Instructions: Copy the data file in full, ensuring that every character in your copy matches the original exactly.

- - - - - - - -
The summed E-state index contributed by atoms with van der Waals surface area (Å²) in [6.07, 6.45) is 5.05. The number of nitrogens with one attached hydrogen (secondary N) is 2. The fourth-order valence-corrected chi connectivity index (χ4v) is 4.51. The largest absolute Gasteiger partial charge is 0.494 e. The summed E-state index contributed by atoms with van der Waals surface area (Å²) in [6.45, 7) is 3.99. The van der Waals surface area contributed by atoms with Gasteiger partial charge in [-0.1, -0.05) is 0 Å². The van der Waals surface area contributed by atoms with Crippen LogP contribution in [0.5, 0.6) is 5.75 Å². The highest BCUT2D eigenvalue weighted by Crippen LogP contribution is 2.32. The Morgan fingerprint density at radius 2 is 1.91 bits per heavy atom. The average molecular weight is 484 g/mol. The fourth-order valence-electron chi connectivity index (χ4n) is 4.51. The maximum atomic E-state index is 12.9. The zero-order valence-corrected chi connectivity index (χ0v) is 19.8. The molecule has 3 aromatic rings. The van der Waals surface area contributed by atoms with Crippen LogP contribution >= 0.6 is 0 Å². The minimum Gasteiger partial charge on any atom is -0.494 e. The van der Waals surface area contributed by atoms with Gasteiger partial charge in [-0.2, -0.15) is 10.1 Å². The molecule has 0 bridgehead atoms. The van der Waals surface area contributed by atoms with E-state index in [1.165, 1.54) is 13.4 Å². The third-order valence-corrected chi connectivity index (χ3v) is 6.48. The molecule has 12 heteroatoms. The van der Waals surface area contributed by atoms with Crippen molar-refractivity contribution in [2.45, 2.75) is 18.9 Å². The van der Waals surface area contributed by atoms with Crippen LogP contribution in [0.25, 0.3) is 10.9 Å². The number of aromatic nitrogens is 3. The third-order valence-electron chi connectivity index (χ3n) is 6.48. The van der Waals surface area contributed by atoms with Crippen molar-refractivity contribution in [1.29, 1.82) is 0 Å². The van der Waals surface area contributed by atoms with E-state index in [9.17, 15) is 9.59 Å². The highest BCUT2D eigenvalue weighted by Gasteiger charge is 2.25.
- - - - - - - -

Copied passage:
The summed E-state index contributed by atoms with van der Waals surface area (Å²) in [6.07, 6.45) is 5.05. The number of nitrogens with one attached hydrogen (secondary N) is 2. The fourth-order valence-corrected chi connectivity index (χ4v) is 4.51. The largest absolute Gasteiger partial charge is 0.494 e. The summed E-state index contributed by atoms with van der Waals surface area (Å²) in [6.45, 7) is 3.99. The van der Waals surface area contributed by atoms with Gasteiger partial charge in [-0.1, -0.05) is 0 Å². The van der Waals surface area contributed by atoms with Crippen LogP contribution in [0.5, 0.6) is 5.75 Å². The highest BCUT2D eigenvalue weighted by Crippen LogP contribution is 2.32. The Morgan fingerprint density at radius 2 is 1.91 bits per heavy atom. The average molecular weight is 484 g/mol. The fourth-order valence-electron chi connectivity index (χ4n) is 4.51. The maximum atomic E-state index is 12.9. The zero-order valence-corrected chi connectivity index (χ0v) is 19.8. The molecule has 3 aromatic rings. The van der Waals surface area contributed by atoms with Crippen LogP contribution >= 0.6 is 0 Å². The minimum Gasteiger partial charge on any atom is -0.494 e. The van der Waals surface area contributed by atoms with Gasteiger partial charge in [-0.2, -0.15) is 10.1 Å². The molecule has 0 bridgehead atoms. The van der Waals surface area contributed by atoms with E-state index in [1.165, 1.54) is 13.4 Å². The third-order valence-corrected chi connectivity index (χ3v) is 6.48. The molecule has 12 heteroatoms. The van der Waals surface area contributed by atoms with Crippen molar-refractivity contribution in [2.45, 2.75) is 18.9 Å². The van der Waals surface area contributed by atoms with Crippen LogP contribution in [0.25, 0.3) is 10.9 Å². The number of aromatic nitrogens is 3. The third-order valence-electron chi connectivity index (χ3n) is 6.48. The van der Waals surface area contributed by atoms with Crippen molar-refractivity contribution in [1.29, 1.82) is 0 Å². The van der Waals surface area contributed by atoms with E-state index in [9.17, 15) is 9.59 Å². The highest BCUT2D eigenvalue weighted by Gasteiger charge is 2.25.